An award of The USA Hockey Foundation, the Patty Kazmaier Memorial Award is presented annually to the top player in NCAA Division I women’s ice hockey.
Hannah Brandt looks back over her hockey career at the University of Minnesota and feels tremendously blessed.
She’s been a part of two national championship teams, has reached the Frozen Four three times and recently was named a top-10 finalist for the Patty Kazmaier Award for the fourth time.
And she’s not done.
Brandt, the fifth-best scorer in the nation this season with 58 points (including 24 goals), and the No. 2-ranked Gophers (31-3-1) are still alive for another trip to the Frozen Four. Minnesota will face the University of North Dakota this Saturday in the semifinals of the WCHA Final Face-Off.
“It’s been so much fun,” said Brandt, a 5-foot-6 forward from Vadnais Heights, Minnesota. “To start out my freshman year and we never lost a game, that was a pretty incredible season. And then going forward to being able to play all the national championship games so far has just been so fun and such a good experience, something we’ll never forget.”
Brandt was second in the nation in scoring as a freshman (82 points, 33 goals), third as a sophomore (65 points, 23 goals) and second as a junior (74 points, 34 goals).
She said the fact she’s been a finalist for the Kazmaier Award (given to college hockey’s top female player) is a testament to the Minnesota program.
“It just shows I’ve been able to play with some really great players, and that’s allowed me to be successful,” she said. “… I’ve just been lucky to play with some unbelievable players.”
This Gophers season started with nine straight wins before a loss to North Dakota. Brandt had some big games early, with two goals at Penn State, four goals vs. St. Cloud State and a three-goal, three-assist game against Ohio State.
Then Minnesota won six straight — with Brandt posting a five-goal night in a victory over Bemidji State — before getting swept by the University of Wisconsin in a two-game set on the Badgers’ home ice in early December.
Since then, the Gophers are unbeaten, and Brandt believes they’re playing at another level.
“We got swept by Wisconsin, which is always one of our biggest rivals, and then to get a sweep on them at the end of the season going into the playoffs was huge,” she said of the 4-0 and 4-3 overtime wins on Feb. 19 and 20. “So we’re looking to go into the playoffs with a lot of momentum.”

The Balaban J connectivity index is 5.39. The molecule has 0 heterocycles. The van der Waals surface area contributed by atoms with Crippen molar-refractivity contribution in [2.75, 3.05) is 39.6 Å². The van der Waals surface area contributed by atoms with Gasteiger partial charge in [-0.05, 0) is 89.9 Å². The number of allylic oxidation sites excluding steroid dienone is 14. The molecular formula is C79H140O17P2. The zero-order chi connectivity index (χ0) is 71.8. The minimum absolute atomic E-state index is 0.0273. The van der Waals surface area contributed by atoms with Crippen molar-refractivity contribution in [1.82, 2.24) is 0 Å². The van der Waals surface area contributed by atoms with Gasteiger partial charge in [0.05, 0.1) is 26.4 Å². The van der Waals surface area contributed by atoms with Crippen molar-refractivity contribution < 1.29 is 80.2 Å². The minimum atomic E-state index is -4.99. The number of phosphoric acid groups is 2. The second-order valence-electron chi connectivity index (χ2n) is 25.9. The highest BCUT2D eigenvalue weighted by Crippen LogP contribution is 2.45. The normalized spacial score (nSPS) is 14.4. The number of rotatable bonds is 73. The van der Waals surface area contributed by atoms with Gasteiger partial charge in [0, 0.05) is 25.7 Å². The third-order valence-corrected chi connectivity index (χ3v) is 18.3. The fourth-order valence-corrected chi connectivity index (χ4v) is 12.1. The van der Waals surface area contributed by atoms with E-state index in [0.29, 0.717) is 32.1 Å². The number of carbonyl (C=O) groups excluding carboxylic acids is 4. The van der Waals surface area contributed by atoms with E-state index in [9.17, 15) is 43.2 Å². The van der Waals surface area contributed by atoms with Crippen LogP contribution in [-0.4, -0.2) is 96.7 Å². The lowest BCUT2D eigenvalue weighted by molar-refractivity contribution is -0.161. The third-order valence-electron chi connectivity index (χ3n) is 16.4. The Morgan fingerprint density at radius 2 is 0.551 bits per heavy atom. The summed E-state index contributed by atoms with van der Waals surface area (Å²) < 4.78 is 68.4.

Now Brandt and Co. remain alive to possibly win a third NCAA title in four seasons.
Over those four years Brandt said certain memories stand out.
As a freshman: “The moment I really remember from that year is when we beat North Dakota in three overtimes to get to the Frozen Four,” she said. “That was just a crazy game.” In that 3-2 Gophers win, Brandt had a goal that helped carry her team to the NCAA semifinals — and eventually the finals and an unbeaten season.
As a sophomore: “I remember losing the national championship game and using that as motivation for the next year,” she said. Clarkson University beat the Gophers 5-4.
As a junior: “We weren’t expected to have as good a year as we did, and just being able to win a national championship on our home ice was incredible for all of us,” she said. Brandt scored a goal in the 4-1 win over Harvard University in the final. An empty-netter by teammate Rachel Bona with less than two minutes remaining sealed it. After Bona’s goal, Brandt remembers being on the ice, passing the puck around till time expired. “It was like, ‘Oh, my God, we finally did this. We got that trophy back,’” Brandt recalled.
As a senior: The recent 4-3 overtime victory over the Badgers locked up a series sweep. “I think we proved a lot to ourselves and to the country that we’re definitely going to be a top team going into the playoffs,” she said.
With time winding down on her college career, Brandt said she’ll be sad in the sense that she’ll never again play for Minnesota. But it’s something to celebrate, not mourn.
“I have a lot of great memories, and I don’t regret anything,” she said. “I couldn’t have asked for more in these past four years.”
Story from Red Line Editorial, Inc.
Photo by Brad Rempel